Nice is a 4-letter word

Who wants to be described as “nice”? It’s not what you’d immediately choose. Nice means weak, mediocre, not attractive and even a bit boring. It doesn’t seem fair. Nice is… well… nice!

But does it get you promoted? Does it win contracts? Does it enhance your personal brand in your organisation?

For those of you who find “nice” occasionally tiresome, you are screaming at the screen now – it’s obvious. The answer to the universe is balance. Overdo a strength and it very quickly becomes a weakness, even an irritant.

One of the cast members on a tour of the play I have been doing recently remarked to my wife “Dave is so nice, I just wish he didn’t feel he had to solve absolutely everything!”. My children nodded sagely in agreement. The hard thing about nice is that it comes from the most conscientious of places. Its intentions are so pure, good and selfless, so when rebuffed, the pain is deep and long lasting.

If the model fits…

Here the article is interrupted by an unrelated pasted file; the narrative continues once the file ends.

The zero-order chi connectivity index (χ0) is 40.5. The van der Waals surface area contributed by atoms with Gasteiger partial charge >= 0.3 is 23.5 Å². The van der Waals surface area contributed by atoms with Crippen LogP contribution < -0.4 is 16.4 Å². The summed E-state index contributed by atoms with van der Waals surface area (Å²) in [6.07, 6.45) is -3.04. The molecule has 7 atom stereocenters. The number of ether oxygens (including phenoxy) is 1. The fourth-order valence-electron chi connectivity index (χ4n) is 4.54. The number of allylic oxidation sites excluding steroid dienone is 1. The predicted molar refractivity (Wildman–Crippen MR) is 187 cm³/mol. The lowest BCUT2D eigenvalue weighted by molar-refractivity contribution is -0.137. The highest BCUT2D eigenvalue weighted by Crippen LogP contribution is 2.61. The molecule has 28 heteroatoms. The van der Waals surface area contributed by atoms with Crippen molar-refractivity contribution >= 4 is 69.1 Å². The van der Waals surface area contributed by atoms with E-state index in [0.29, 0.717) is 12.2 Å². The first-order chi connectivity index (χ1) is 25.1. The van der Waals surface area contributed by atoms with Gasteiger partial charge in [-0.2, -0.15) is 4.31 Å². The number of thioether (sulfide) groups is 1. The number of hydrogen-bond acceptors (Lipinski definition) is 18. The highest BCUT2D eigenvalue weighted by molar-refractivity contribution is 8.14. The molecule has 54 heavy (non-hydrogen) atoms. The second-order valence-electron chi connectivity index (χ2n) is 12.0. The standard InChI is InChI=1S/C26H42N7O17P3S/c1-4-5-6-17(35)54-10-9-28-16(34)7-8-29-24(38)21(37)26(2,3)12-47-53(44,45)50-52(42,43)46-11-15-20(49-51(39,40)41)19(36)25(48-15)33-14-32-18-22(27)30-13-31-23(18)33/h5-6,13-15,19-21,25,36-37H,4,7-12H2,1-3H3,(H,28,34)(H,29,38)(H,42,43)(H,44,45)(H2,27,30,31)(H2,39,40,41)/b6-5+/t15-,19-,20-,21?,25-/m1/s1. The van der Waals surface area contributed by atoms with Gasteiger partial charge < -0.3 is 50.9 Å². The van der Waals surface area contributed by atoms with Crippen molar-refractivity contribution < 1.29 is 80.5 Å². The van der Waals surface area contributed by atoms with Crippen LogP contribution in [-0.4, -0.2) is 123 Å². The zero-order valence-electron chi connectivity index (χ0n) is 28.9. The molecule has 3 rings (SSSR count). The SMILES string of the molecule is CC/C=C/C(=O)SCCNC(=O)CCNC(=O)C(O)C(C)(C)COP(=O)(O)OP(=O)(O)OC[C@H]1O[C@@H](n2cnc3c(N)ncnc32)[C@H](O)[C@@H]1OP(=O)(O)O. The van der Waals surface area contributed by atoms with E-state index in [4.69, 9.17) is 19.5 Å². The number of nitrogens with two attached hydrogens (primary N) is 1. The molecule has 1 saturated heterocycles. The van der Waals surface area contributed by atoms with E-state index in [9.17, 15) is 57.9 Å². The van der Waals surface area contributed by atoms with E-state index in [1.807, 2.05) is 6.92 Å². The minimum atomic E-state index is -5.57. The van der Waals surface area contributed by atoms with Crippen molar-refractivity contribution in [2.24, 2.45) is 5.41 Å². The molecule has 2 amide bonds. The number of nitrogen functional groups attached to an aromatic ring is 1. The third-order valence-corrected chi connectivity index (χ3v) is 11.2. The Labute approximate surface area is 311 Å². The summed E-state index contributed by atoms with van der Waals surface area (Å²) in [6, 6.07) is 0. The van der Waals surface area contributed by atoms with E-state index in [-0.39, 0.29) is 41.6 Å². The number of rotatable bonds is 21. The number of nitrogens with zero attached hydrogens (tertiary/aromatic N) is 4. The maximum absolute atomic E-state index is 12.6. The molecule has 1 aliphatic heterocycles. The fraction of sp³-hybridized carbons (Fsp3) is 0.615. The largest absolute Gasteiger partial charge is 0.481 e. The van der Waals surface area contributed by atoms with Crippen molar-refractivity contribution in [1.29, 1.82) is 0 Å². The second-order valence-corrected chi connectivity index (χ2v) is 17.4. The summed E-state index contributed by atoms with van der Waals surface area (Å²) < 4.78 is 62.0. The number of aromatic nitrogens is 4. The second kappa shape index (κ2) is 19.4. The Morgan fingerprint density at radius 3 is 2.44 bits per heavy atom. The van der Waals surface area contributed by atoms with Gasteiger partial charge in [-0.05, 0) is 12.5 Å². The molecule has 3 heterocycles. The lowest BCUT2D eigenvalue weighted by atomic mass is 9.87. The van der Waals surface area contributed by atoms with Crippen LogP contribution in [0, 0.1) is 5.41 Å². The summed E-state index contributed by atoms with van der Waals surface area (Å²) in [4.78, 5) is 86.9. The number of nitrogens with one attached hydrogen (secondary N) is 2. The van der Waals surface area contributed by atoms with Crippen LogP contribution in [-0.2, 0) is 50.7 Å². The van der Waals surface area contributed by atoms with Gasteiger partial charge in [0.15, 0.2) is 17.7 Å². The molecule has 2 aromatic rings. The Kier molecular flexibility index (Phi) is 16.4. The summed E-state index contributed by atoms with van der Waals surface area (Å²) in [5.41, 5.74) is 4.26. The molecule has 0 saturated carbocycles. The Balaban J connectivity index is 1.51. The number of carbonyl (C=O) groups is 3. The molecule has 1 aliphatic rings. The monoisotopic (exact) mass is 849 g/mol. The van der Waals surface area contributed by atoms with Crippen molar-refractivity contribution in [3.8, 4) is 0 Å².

Luckily, for every behavioural conundrum, there will be a model that helps. My pick for this particular challenge is Ofman’s Core Quality Model.

In Ofman’s theory, a Core Quality is something you are born with – it’s effortless and colours everything you do. Of course, you’re born with both your Core Quality and your Pitfall. The Pitfall is the result of doing too much of your Core; it’s the shadow to the light of the Core. The balance is the Challenge – what you need to do to avoid your Pitfall and allow your Core to flourish.

The quadrant: a balancing act

Niceness needs to have a dose of directness – to be firm but fair – in order to be most effective. But the quadrant is cyclical… if you overdo your Challenge, it becomes your Allergy. By going overboard with the directness, you end up plain rude and unkind… which a “nice” person would detest.

Ofman describes it beautifully in this video:

Having this lens to view yourself and others through can give you real insight into where conflict begins, and can help you decode what you may perceive as “negative” feedback.

That said, if “nice” turns up in my eulogy, I’ll rest easy.

If your team could use some help getting to grips with the best way to avoid conflict and how they can effectively leverage their Core Quality, get in touch!

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David Solomon


Managing Director, Sun and Moon Training

Photo by Sean Kowal / Unsplash